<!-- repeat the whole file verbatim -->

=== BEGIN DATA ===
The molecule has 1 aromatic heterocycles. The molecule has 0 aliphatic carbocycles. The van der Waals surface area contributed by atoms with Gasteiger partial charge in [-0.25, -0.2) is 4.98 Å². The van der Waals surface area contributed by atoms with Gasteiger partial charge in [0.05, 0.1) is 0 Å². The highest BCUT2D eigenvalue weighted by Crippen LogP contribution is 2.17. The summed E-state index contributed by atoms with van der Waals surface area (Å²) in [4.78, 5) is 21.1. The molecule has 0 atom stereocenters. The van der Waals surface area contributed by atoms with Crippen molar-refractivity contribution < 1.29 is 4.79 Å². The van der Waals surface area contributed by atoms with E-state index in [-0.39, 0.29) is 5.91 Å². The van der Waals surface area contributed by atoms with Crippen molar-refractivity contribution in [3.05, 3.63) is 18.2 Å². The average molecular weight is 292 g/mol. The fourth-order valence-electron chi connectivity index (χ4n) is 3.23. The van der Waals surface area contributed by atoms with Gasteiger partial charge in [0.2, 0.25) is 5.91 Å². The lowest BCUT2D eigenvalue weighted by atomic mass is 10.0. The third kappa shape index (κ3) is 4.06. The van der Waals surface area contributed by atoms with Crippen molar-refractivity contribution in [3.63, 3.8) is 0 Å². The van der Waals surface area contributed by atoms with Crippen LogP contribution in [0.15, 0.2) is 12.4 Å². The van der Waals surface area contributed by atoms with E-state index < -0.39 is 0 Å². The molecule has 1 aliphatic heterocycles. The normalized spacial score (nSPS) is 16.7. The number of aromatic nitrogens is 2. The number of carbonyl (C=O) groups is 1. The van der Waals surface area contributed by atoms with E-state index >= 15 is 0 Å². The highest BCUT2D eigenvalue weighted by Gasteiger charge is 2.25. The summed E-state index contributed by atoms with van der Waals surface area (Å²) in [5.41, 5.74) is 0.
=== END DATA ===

The molecule has 1 aromatic heterocycles. The molecule has 0 aliphatic carbocycles. The van der Waals surface area contributed by atoms with Gasteiger partial charge in [-0.25, -0.2) is 4.98 Å². The van der Waals surface area contributed by atoms with Gasteiger partial charge in [0.05, 0.1) is 0 Å². The highest BCUT2D eigenvalue weighted by Crippen LogP contribution is 2.17. The summed E-state index contributed by atoms with van der Waals surface area (Å²) in [4.78, 5) is 21.1. The molecule has 0 atom stereocenters. The van der Waals surface area contributed by atoms with Crippen molar-refractivity contribution < 1.29 is 4.79 Å². The van der Waals surface area contributed by atoms with E-state index in [-0.39, 0.29) is 5.91 Å². The van der Waals surface area contributed by atoms with Crippen molar-refractivity contribution in [3.05, 3.63) is 18.2 Å². The average molecular weight is 292 g/mol. The fourth-order valence-electron chi connectivity index (χ4n) is 3.23. The van der Waals surface area contributed by atoms with Gasteiger partial charge in [0.2, 0.25) is 5.91 Å². The lowest BCUT2D eigenvalue weighted by atomic mass is 10.0. The third kappa shape index (κ3) is 4.06. The van der Waals surface area contributed by atoms with Crippen molar-refractivity contribution in [3.63, 3.8) is 0 Å². The van der Waals surface area contributed by atoms with Crippen LogP contribution in [0.15, 0.2) is 12.4 Å². The van der Waals surface area contributed by atoms with E-state index < -0.39 is 0 Å². The molecule has 1 aliphatic heterocycles. The normalized spacial score (nSPS) is 16.7. The number of aromatic nitrogens is 2. The number of carbonyl (C=O) groups is 1. The van der Waals surface area contributed by atoms with E-state index >= 15 is 0 Å². The highest BCUT2D eigenvalue weighted by Gasteiger charge is 2.25. The summed E-state index contributed by atoms with van der Waals surface area (Å²) in [5.41, 5.74) is 0.